April 26, 2004 BLACKSBURG — In the minds of some observers, the manner in which Virginia Tech football coach Frank Beamer handled four different discipline situations involving his team in the last few months was confusing. The key word: different. Each situation involved different circumstances that needed to be addressed in different ways, at least from the perspectives of Beamer and athletic director Jim Weaver. If there was one uniform characteristic in each of the situations, it was that Beamer appeared to place greater importance on attitude and how a player's actions affected the entire team rather than the nature of the crime itself. That kind of approach itself would be a worthy matter of debate anywhere. But the recent developments at Tech have caused many to question how significant a role the university's Comprehensive Action Plan, which is a set of guidelines used by coaches and the athletic director to address disciplinary matters involving student-athletes, really plays in decisions on punishments. Keep in mind that the CAP specifies that it is up to the athletic director to determine whether he needs to open his own review of a student-athlete's behavior in cases involving misdemeanor charges. Yet in cases where a student-athlete is charged with a felony, the CAP dictates that the student-athlete must be suspended from athletic practice and competition at least until the charge is resolved. "The idea of the Comprehensive Action Plan is to have a plan to handle student-athlete disciplinary situations and take it out of the coach's hands," Weaver said. "Having said that, the coaches do not have the last say in discipline. The CAP does." So, with those guidelines in place, here's a thumbnail sketch of some disciplinary situations that have arisen since January involving members of Tech's football team. Quarterback Marcus Vick, receiver Brenden Hill and tailback Mike Imoh are scheduled to stand trial on May 14 for charges of contributing to the delinquency of a minor, which is a misdemeanor. All three student-athletes participated in spring practice and have not yet been disciplined by the university, at least not in any official manner. Vick has one previous public strike against him, having served a one-game suspension last season for a violation of team rules. If Vick and Imoh are still on the team in the fall, they likely will be key backups, while Hill will be buried down on the depth chart. Rover Michael Hinton, a second-team player, was arrested April 12 and charged with malicious wounding, a felony, and assault and battery and destruction of property, both misdemeanors. Weaver was out of town for ACC meetings in Greensboro when Hinton was arrested, and when Beamer decided to dismiss Hinton from the team the next day. But Weaver said he was informed of Beamer's decision to dismiss Hinton via telephone and supported the coach's choice. Hinton also had a previous public strike on his record. He was suspended indefinitely from the team in December for a violation of team rules, then was reinstated prior to spring practice. Though it was never stated as the reason for the suspension, it should be noted that Hinton also was charged with assault and battery last year. Hinton gained a reputation as a guy who was tough to get along with during his short stay at Tech, which may have expedited his quick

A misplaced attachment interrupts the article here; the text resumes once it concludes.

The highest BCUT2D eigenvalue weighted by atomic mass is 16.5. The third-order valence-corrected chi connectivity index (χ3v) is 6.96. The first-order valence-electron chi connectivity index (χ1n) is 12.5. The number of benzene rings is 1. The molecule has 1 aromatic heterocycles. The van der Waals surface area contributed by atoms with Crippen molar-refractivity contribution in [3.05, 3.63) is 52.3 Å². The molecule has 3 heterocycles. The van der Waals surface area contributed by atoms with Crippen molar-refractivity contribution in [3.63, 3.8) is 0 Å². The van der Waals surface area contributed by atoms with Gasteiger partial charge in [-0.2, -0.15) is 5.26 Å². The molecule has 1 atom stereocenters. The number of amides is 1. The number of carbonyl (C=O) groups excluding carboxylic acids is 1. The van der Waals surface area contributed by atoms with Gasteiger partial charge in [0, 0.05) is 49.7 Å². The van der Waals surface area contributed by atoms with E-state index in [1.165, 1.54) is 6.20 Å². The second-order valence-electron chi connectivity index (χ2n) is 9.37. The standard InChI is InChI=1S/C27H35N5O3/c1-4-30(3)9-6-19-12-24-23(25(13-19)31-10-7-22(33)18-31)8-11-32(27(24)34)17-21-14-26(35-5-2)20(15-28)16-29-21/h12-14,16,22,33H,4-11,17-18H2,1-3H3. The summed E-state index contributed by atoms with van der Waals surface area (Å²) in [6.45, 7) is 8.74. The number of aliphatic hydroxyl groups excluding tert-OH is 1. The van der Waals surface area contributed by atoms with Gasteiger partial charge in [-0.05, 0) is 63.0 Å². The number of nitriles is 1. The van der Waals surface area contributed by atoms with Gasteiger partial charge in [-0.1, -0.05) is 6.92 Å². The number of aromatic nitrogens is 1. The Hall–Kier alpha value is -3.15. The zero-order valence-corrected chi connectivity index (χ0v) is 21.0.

departure. Hinton was the second player dismissed from the team this spring. Linebacker Mike Brown also had a bit of a reputation as a player with a short temper. That trait may have played a role in his dismissal before spring practice began, for what also was called a violation of team rules. Since Brown didn't commit a crime, there obviously was no need to apply the CAP's guidelines for criminal charges in his case. Finally, rover D.J. Walton got another chance to prove that he's mature enough to be on Tech's roster when he was reinstated to the team prior to spring practice. Walton was charged with his second DUI in March 2003 and was suspended indefinitely from the team shortly after that charge. Many Known, Unknown Variables To Beamer's and Weaver's credit, it didn't appear that talent level factored into their decision-making when it came time to hand out immediate discipline. While Imoh and Vick were both highly regarded recruits coming out of high school, so were Brown and Hinton. Walton was not a highly touted recruit, yet he was granted another opportunity. However, some observers still wonder why Vick remains a member of the team while Hinton is not, especially considering the serious nature of the charges against them and the fact that both players had previous strikes against them. Conspiracy theorists may surmise that there's some kind of double standard at work. Not so, Weaver said. "You don't know what strikes (Hinton) has against him," Weaver said. "When a coach suspends somebody, as Michael Hinton was earlier, that's a lot different than a one-game suspension for a player (like Vick's). … These situations were very different. I don't micromanage our programs. Coaches, if they want to take control of their programs, have the right to dismiss their players if they see fit. I support our coaches' decisions." So, based on Weaver's statements, one can assume that Hinton had multiple strikes against him (including some that were never made public), as rumored. But Vick has been rumored to have some not-so-public strikes against him as well. The severity of the indiscretions had to play a role in Hinton's dismissal, and the fact that Hinton was charged with a felony didn't help his already-shaky status with the team. The danger in overanalyzing the manner in which an athletic department handles the business of internally disciplining its players is that there sometimes are too many unknown variables. What's going on in the student-athlete's personal life that could lead him to act in such a way? Is the student-athlete repentant behind closed doors? Is the bad behavior out of character for the individual? What criteria are being used to analyze the situation? These are all questions that can be answered only by an athletic director, coach and the student-athlete in question after careful review. Thus, the raison d'etre for the CAP. Of course, it's the mere notion that Vick may be getting a free pass because of his last name, and the financial donation potential it carries as it applies to his big brother, Michael, that makes observers question the real motives for delaying athletic department and university punishment for Vick, Hill and Imoh until the completion of their trial. Hopefully, regardless of what, if any, disciplinary measures are taken against Vick, last names won't play a role in the athletic department's interpretation of the CAP, in his case or any others.